The newly merged company, ActionZero, is expected to create additional jobs over the next three years as it expands its services.
Two green energy companies in Ireland – Energy Services and Straightline Energy Solutions – have merged to create a new company along with 80 new jobs.
The newly merged company, ActionZero, aims to help businesses reduce their carbon footprint with technology that generates heat in a process that eliminates the need for fossil fuel. The tech is integrated with an analytics platform that uses data to optimise efficiency and report on the transition to green, renewable energy.
ActionZero currently has 22 staff based in Cork and Kerry and plans to add a further 80 jobs over the next three years as demand for its service increases.
The newly formed company’s CEO, Denis Collins, is a former global executive with IBM and previous chair of IDA Ireland Regional Development.
“It’s no secret that we’re facing a climate crisis and as the world continues to push towards a zero-emissions future, we’re here to make that a reality,” he said.
“There’s a significant global market opportunity and ActionZero is a highly skilled organisation that clearly addresses that, delivering fully funded solutions through patented technology and analytics to make a better planet for all.”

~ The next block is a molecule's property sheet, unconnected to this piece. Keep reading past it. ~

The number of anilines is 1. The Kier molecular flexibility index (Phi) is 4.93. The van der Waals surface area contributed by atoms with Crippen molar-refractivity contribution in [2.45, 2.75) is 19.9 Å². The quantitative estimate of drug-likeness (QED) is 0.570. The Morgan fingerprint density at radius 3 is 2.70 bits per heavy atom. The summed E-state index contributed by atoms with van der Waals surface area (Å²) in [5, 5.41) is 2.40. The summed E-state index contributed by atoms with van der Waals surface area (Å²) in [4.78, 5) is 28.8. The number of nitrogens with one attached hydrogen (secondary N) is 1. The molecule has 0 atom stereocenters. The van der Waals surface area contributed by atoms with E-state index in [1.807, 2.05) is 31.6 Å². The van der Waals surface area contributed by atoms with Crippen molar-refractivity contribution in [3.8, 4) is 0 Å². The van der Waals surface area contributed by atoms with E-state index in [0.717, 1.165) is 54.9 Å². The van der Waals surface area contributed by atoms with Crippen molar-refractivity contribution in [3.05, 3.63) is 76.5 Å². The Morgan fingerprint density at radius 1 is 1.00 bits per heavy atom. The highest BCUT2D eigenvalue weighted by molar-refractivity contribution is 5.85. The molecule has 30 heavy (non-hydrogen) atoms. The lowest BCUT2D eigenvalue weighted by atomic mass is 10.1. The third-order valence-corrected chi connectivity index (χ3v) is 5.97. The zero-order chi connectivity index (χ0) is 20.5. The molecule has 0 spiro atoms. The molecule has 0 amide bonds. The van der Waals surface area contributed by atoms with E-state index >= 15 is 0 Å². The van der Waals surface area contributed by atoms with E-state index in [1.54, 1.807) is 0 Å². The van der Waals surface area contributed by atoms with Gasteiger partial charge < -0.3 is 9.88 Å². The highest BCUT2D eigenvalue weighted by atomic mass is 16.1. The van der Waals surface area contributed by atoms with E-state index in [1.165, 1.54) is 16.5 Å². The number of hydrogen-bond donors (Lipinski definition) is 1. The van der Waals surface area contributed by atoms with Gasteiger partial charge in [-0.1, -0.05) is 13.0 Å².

Minister for Public Expenditure and Reform Michael McGrath, TD, said this is an exciting jobs announcement for Cork and the wider Munster region.
“I’m looking forward to seeing Denis and the team at ActionZero bring value and growth as well as high-quality jobs to our energy sector in the coming years.”
The announcement comes in a week where the world’s attention has been on the climate emergency, with the latest report from the Intergovernmental Panel on Climate Change (IPCC) deemed “a reality check”.
“It is indisputable that human activities are causing climate change and making extreme weather events more frequent and severe,” said Hoesung Lee, IPCC chair.
The IPCC report was followed by a survey from the European Investment Bank which suggested that Irish businesses are lacking in their response to the climate emergency.